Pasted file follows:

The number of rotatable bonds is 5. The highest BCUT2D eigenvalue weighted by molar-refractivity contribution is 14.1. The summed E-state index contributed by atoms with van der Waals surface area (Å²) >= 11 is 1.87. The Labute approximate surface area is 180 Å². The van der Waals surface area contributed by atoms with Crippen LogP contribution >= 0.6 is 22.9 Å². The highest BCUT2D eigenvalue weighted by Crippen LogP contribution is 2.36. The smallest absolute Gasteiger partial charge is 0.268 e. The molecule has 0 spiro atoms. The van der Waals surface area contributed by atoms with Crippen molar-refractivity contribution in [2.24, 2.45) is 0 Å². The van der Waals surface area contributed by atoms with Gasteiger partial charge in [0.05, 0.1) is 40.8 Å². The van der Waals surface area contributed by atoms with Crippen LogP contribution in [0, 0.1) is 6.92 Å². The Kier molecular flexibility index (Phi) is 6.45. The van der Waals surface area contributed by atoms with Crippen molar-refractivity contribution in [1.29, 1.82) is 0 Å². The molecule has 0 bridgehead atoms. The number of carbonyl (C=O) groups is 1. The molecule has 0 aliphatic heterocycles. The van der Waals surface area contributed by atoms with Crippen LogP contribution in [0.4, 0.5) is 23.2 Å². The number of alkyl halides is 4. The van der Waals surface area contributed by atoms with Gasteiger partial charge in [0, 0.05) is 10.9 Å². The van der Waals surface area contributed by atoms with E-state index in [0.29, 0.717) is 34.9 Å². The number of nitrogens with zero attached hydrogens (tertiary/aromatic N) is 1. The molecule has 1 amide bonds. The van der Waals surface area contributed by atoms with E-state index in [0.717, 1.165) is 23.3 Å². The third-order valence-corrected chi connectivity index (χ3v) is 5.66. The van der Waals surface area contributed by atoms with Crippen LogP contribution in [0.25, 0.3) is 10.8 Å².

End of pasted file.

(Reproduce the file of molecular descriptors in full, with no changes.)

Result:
The number of rotatable bonds is 5. The highest BCUT2D eigenvalue weighted by molar-refractivity contribution is 14.1. The summed E-state index contributed by atoms with van der Waals surface area (Å²) >= 11 is 1.87. The Labute approximate surface area is 180 Å². The van der Waals surface area contributed by atoms with Crippen LogP contribution >= 0.6 is 22.9 Å². The highest BCUT2D eigenvalue weighted by Crippen LogP contribution is 2.36. The smallest absolute Gasteiger partial charge is 0.268 e. The molecule has 0 spiro atoms. The van der Waals surface area contributed by atoms with Crippen molar-refractivity contribution in [2.24, 2.45) is 0 Å². The van der Waals surface area contributed by atoms with Gasteiger partial charge in [0.05, 0.1) is 40.8 Å². The van der Waals surface area contributed by atoms with Crippen LogP contribution in [0, 0.1) is 6.92 Å². The Kier molecular flexibility index (Phi) is 6.45. The van der Waals surface area contributed by atoms with Crippen molar-refractivity contribution in [1.29, 1.82) is 0 Å². The molecule has 0 bridgehead atoms. The number of carbonyl (C=O) groups is 1. The molecule has 0 aliphatic heterocycles. The van der Waals surface area contributed by atoms with Crippen LogP contribution in [0.4, 0.5) is 23.2 Å². The number of alkyl halides is 4. The van der Waals surface area contributed by atoms with Gasteiger partial charge in [0, 0.05) is 10.9 Å². The van der Waals surface area contributed by atoms with E-state index in [0.29, 0.717) is 34.9 Å². The number of nitrogens with zero attached hydrogens (tertiary/aromatic N) is 1. The molecule has 1 amide bonds. The van der Waals surface area contributed by atoms with E-state index in [0.717, 1.165) is 23.3 Å². The third-order valence-corrected chi connectivity index (χ3v) is 5.66. The van der Waals surface area contributed by atoms with Crippen LogP contribution in [0.25, 0.3) is 10.8 Å².